Proposed work
    Mechanism of action of AMPs in bacterial cell killing remains unclear, due to the fact that 3-D structures of AMPs have not been obtained in appropriate cellular environments. Interactions with outer-membrane components would like to influence mode of action and mechanisms of AMPs. Bacterial cells are protected from antibacterial substances employing additional membrane components exposed to the external environment. Gram-positive bacteria contain a thick peptidoglycan layer whereas Gram-negative bacteria are surrounded by an asymmetric outer-membrane. The outer leaflet of the outer-membrane is predominantly consisted of a specialized lipid called lipopolysaccharide (LPS). By contrast to peptidoglycan, LPS establishes a permeability barrier limiting access to antibiotics, antibacterial drugs and other molecules. As LPS in the outer-membrane protects live bacteria, LPS from dead bacteria is highly toxic to humans and other animals. LPS, as known as endotoxin, is a leading agent of septic shock or sepsis. In the absence of any therapeutic modality, annually 120,000 people are estimated to be deceased due to the septic shock syndromes. There have been constant searches for effective drugs to prevent sepsis related fatality. Molecules that would bind and neutralize endotoxin are highly sort after. LPS of the outer membrane of Gram negative bacteria is critically involved in interactions with cationic AMPs. In this on-going research, we will determine 3-D structures of host defence peptides and proteins and designed peptides in LPS and correlate their activity. A broad range of methods e.g. peptide design, expression, NMR, ITC, optical spectroscopy, dynamic light scattering, biological assays are used to gain insights into structure and functions of AMPs.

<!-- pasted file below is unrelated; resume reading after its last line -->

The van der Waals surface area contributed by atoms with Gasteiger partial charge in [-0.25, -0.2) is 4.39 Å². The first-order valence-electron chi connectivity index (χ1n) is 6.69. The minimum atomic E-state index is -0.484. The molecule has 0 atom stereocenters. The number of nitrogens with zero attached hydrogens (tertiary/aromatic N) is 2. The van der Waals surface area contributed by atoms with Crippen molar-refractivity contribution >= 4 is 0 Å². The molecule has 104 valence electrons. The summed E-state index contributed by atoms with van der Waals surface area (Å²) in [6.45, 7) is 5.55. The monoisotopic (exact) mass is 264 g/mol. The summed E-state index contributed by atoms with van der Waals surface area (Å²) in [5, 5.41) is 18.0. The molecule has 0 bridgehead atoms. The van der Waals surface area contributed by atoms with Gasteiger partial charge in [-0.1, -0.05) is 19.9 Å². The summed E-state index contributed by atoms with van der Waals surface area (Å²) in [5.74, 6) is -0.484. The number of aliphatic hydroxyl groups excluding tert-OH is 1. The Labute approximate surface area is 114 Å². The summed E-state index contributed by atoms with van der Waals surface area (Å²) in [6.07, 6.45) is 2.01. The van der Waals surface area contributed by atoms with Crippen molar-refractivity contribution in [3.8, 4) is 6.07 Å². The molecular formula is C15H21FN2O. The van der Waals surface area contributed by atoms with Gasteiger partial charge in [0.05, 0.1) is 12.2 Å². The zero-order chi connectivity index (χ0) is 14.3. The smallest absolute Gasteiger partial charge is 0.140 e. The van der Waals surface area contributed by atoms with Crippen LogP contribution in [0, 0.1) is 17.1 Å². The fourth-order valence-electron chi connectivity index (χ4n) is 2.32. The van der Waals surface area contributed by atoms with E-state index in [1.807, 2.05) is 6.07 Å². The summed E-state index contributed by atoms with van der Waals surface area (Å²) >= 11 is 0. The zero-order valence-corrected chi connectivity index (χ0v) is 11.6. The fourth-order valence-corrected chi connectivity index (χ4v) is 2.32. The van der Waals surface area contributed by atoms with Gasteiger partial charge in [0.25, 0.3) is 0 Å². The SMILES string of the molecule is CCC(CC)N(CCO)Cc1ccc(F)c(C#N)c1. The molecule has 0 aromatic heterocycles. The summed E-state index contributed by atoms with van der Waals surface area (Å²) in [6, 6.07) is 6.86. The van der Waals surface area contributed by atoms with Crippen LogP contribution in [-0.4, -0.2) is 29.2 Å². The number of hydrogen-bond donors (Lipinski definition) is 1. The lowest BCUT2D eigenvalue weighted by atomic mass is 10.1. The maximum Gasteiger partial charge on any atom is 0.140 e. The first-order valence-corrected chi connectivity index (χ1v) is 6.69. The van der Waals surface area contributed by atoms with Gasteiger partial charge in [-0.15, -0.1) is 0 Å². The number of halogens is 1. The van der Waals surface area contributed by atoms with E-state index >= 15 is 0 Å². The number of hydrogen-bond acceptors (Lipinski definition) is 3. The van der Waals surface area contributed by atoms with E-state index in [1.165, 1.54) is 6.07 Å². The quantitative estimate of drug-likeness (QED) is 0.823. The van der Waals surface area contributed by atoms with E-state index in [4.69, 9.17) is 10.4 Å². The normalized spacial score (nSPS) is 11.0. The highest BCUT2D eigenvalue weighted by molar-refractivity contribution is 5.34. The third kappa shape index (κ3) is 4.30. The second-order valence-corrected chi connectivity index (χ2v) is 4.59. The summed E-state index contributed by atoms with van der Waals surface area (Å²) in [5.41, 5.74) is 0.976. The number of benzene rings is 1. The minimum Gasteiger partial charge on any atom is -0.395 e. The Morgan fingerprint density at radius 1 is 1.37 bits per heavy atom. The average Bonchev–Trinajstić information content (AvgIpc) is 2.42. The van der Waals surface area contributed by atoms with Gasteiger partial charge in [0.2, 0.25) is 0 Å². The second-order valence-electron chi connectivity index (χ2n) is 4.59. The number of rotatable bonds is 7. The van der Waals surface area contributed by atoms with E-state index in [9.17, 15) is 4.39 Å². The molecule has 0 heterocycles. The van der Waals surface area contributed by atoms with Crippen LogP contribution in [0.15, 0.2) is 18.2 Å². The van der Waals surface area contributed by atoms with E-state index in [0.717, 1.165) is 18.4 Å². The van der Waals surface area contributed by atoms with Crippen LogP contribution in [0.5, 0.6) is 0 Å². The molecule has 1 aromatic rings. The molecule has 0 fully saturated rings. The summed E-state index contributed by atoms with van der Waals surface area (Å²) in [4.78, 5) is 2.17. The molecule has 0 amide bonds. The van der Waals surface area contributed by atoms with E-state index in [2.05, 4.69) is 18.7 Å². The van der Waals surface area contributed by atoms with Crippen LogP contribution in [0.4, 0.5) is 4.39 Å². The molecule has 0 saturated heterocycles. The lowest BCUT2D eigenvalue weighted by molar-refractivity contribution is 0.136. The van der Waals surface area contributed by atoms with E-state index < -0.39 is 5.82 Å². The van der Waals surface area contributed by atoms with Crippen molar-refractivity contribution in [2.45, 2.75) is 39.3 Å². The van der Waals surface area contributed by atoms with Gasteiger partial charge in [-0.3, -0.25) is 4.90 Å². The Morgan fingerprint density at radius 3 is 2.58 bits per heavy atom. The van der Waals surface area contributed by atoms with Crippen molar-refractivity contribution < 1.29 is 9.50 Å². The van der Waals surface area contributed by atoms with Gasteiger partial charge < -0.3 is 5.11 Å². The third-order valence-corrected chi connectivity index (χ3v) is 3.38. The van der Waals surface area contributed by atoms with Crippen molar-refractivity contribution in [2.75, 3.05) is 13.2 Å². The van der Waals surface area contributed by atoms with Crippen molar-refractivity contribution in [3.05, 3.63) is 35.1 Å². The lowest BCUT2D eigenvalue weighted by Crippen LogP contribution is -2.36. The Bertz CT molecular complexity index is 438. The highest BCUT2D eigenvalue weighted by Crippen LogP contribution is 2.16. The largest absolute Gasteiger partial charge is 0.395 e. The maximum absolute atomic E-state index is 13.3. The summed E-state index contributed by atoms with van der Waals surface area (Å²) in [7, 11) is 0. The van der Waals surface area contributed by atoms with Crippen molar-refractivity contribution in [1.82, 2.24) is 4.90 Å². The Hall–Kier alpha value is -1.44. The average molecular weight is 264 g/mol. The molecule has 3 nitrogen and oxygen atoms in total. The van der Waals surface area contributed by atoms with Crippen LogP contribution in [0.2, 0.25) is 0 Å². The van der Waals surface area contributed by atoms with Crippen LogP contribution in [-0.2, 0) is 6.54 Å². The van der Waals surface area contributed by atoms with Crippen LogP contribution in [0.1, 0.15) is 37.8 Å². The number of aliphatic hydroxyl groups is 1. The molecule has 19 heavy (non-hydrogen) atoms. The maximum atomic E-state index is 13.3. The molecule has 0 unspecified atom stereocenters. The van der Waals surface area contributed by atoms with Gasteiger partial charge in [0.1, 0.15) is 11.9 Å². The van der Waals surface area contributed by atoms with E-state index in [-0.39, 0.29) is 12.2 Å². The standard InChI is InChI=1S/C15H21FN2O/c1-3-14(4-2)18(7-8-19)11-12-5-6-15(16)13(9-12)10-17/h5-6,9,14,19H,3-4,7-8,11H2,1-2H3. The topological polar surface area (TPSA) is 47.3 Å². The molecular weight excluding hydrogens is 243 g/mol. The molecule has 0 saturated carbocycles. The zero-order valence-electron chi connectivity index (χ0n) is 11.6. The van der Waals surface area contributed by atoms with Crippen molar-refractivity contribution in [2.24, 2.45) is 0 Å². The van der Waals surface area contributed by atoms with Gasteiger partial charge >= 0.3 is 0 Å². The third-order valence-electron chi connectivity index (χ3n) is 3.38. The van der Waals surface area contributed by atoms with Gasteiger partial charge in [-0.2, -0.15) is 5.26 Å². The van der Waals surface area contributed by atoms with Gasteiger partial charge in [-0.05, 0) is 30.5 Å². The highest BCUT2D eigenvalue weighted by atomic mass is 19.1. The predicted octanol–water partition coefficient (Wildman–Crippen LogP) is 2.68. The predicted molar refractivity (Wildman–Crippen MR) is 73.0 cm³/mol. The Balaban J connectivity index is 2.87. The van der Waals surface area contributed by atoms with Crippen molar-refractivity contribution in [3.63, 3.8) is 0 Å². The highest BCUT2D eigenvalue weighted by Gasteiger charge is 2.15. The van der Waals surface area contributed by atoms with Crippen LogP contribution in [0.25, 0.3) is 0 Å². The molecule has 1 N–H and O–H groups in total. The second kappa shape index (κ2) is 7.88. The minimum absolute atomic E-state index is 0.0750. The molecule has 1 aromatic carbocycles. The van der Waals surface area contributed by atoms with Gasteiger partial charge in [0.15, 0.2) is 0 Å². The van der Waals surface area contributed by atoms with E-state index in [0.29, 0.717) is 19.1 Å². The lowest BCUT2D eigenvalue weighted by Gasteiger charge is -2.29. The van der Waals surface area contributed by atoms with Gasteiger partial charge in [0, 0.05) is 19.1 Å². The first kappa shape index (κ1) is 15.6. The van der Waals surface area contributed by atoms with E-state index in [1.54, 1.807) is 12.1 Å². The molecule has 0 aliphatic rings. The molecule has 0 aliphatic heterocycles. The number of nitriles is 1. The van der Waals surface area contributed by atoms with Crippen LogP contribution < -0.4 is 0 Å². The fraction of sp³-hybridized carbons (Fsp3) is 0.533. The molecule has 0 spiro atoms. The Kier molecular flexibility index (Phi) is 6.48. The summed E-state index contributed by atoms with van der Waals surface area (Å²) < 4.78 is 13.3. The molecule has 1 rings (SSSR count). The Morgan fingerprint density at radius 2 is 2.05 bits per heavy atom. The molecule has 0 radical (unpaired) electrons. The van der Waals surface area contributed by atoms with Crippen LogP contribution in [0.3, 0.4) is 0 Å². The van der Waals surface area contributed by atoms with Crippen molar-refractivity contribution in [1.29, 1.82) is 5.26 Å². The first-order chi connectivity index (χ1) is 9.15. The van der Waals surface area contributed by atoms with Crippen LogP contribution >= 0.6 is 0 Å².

Over past and current years, my research group has determined atomic-resolution structures and mapped interactions of a number of potent AMPs with LPS by use of NMR spectroscopy. We have solved LPS-bound 3-D structures and interactions of a number of AMPs including pharmaceutically important MSI-594 (Chemistry, 2009, JACS, 2010), pardaxin (JBC, 2010), temporins (JBC, 2011, PLOS-One, 2013), beta-hairpin peptides, protegrins (BBA, 2012, BBA 2014), de-novo designed beta-boomerang AMPs (Biochemistry, 2007, JBC, 2009, Antimicrobial Agents & Chemo. 2014, Bioconjugate Chem. 2012, Chem. Comm, 2014). Our research have discovered novel structural folds of AMPs and demonstrated critical structural features of AMPs required for bacterial cell killing.

  2. Mechanisms of Integrins Mediated Cell-Cell Adhesion & Therapeutics Development